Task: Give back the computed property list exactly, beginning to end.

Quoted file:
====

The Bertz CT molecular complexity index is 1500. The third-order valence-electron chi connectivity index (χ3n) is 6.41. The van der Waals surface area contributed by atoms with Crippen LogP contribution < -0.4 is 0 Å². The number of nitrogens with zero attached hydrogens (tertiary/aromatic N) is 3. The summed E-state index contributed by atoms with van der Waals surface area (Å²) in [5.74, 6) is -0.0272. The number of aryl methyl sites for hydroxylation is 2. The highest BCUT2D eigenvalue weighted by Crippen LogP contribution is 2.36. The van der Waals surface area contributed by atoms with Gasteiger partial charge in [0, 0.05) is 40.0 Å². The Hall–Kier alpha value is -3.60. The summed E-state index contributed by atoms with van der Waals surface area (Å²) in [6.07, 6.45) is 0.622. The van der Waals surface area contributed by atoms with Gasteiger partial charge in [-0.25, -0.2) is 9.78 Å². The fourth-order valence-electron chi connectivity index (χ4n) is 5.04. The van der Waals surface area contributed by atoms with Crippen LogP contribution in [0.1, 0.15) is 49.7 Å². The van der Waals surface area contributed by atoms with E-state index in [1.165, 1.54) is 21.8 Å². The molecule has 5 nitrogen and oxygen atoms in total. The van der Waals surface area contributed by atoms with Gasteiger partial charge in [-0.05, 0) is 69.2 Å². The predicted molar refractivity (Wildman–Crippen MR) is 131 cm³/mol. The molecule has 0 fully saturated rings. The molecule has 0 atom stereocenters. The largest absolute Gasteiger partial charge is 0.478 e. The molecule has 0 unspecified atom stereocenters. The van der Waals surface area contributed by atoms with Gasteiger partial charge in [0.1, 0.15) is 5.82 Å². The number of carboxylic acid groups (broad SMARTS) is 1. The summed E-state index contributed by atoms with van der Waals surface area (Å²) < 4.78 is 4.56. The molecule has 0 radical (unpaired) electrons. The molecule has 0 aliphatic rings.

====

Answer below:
The Bertz CT molecular complexity index is 1500. The third-order valence-electron chi connectivity index (χ3n) is 6.41. The van der Waals surface area contributed by atoms with Crippen LogP contribution < -0.4 is 0 Å². The number of nitrogens with zero attached hydrogens (tertiary/aromatic N) is 3. The summed E-state index contributed by atoms with van der Waals surface area (Å²) in [5.74, 6) is -0.0272. The number of aryl methyl sites for hydroxylation is 2. The highest BCUT2D eigenvalue weighted by Crippen LogP contribution is 2.36. The van der Waals surface area contributed by atoms with Gasteiger partial charge in [0, 0.05) is 40.0 Å². The Hall–Kier alpha value is -3.60. The summed E-state index contributed by atoms with van der Waals surface area (Å²) in [6.07, 6.45) is 0.622. The van der Waals surface area contributed by atoms with Gasteiger partial charge in [-0.25, -0.2) is 9.78 Å². The fourth-order valence-electron chi connectivity index (χ4n) is 5.04. The van der Waals surface area contributed by atoms with Crippen LogP contribution in [0.1, 0.15) is 49.7 Å². The van der Waals surface area contributed by atoms with E-state index in [1.165, 1.54) is 21.8 Å². The molecule has 5 nitrogen and oxygen atoms in total. The van der Waals surface area contributed by atoms with Gasteiger partial charge in [-0.05, 0) is 69.2 Å². The predicted molar refractivity (Wildman–Crippen MR) is 131 cm³/mol. The molecule has 0 fully saturated rings. The molecule has 0 atom stereocenters. The largest absolute Gasteiger partial charge is 0.478 e. The molecule has 0 unspecified atom stereocenters. The van der Waals surface area contributed by atoms with Gasteiger partial charge in [0.1, 0.15) is 5.82 Å². The number of carboxylic acid groups (broad SMARTS) is 1. The summed E-state index contributed by atoms with van der Waals surface area (Å²) < 4.78 is 4.56. The molecule has 0 radical (unpaired) electrons. The molecule has 0 aliphatic rings.